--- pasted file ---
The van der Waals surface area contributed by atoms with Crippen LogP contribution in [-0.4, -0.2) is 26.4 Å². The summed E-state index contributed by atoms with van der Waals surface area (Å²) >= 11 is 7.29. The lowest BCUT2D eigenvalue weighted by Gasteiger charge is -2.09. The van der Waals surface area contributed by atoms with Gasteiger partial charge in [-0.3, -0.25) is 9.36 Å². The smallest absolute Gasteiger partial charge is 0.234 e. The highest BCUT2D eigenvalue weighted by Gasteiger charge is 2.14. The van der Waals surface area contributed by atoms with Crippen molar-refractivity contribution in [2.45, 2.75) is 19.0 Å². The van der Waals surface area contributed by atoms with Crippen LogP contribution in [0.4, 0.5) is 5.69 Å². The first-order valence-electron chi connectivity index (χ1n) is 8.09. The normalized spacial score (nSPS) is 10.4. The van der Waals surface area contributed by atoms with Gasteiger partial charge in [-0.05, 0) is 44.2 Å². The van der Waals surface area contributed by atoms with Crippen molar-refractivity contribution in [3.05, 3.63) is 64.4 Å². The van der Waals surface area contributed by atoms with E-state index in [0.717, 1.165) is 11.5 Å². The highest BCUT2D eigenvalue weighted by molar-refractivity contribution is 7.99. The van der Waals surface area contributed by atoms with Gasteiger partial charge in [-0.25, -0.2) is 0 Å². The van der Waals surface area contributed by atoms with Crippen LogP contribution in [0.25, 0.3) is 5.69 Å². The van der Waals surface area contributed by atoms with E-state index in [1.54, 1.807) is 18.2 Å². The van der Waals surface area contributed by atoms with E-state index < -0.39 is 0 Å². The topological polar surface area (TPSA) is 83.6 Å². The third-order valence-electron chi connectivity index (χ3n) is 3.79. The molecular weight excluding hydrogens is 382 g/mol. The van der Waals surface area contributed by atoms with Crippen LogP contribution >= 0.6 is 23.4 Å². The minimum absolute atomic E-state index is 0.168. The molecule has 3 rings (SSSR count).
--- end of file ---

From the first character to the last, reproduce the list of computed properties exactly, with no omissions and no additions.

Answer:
The van der Waals surface area contributed by atoms with Crippen LogP contribution in [-0.4, -0.2) is 26.4 Å². The summed E-state index contributed by atoms with van der Waals surface area (Å²) >= 11 is 7.29. The lowest BCUT2D eigenvalue weighted by Gasteiger charge is -2.09. The van der Waals surface area contributed by atoms with Gasteiger partial charge in [-0.3, -0.25) is 9.36 Å². The smallest absolute Gasteiger partial charge is 0.234 e. The highest BCUT2D eigenvalue weighted by Gasteiger charge is 2.14. The van der Waals surface area contributed by atoms with Crippen molar-refractivity contribution in [2.45, 2.75) is 19.0 Å². The van der Waals surface area contributed by atoms with Crippen LogP contribution in [0.4, 0.5) is 5.69 Å². The first-order valence-electron chi connectivity index (χ1n) is 8.09. The normalized spacial score (nSPS) is 10.4. The van der Waals surface area contributed by atoms with Gasteiger partial charge in [-0.05, 0) is 44.2 Å². The van der Waals surface area contributed by atoms with Crippen molar-refractivity contribution in [3.05, 3.63) is 64.4 Å². The van der Waals surface area contributed by atoms with E-state index in [0.717, 1.165) is 11.5 Å². The highest BCUT2D eigenvalue weighted by molar-refractivity contribution is 7.99. The van der Waals surface area contributed by atoms with Gasteiger partial charge in [-0.25, -0.2) is 0 Å². The van der Waals surface area contributed by atoms with Crippen LogP contribution in [0.25, 0.3) is 5.69 Å². The van der Waals surface area contributed by atoms with E-state index in [1.54, 1.807) is 18.2 Å². The van der Waals surface area contributed by atoms with E-state index < -0.39 is 0 Å². The topological polar surface area (TPSA) is 83.6 Å². The third-order valence-electron chi connectivity index (χ3n) is 3.79. The molecular weight excluding hydrogens is 382 g/mol. The van der Waals surface area contributed by atoms with Crippen LogP contribution >= 0.6 is 23.4 Å². The minimum absolute atomic E-state index is 0.168. The molecule has 3 rings (SSSR count).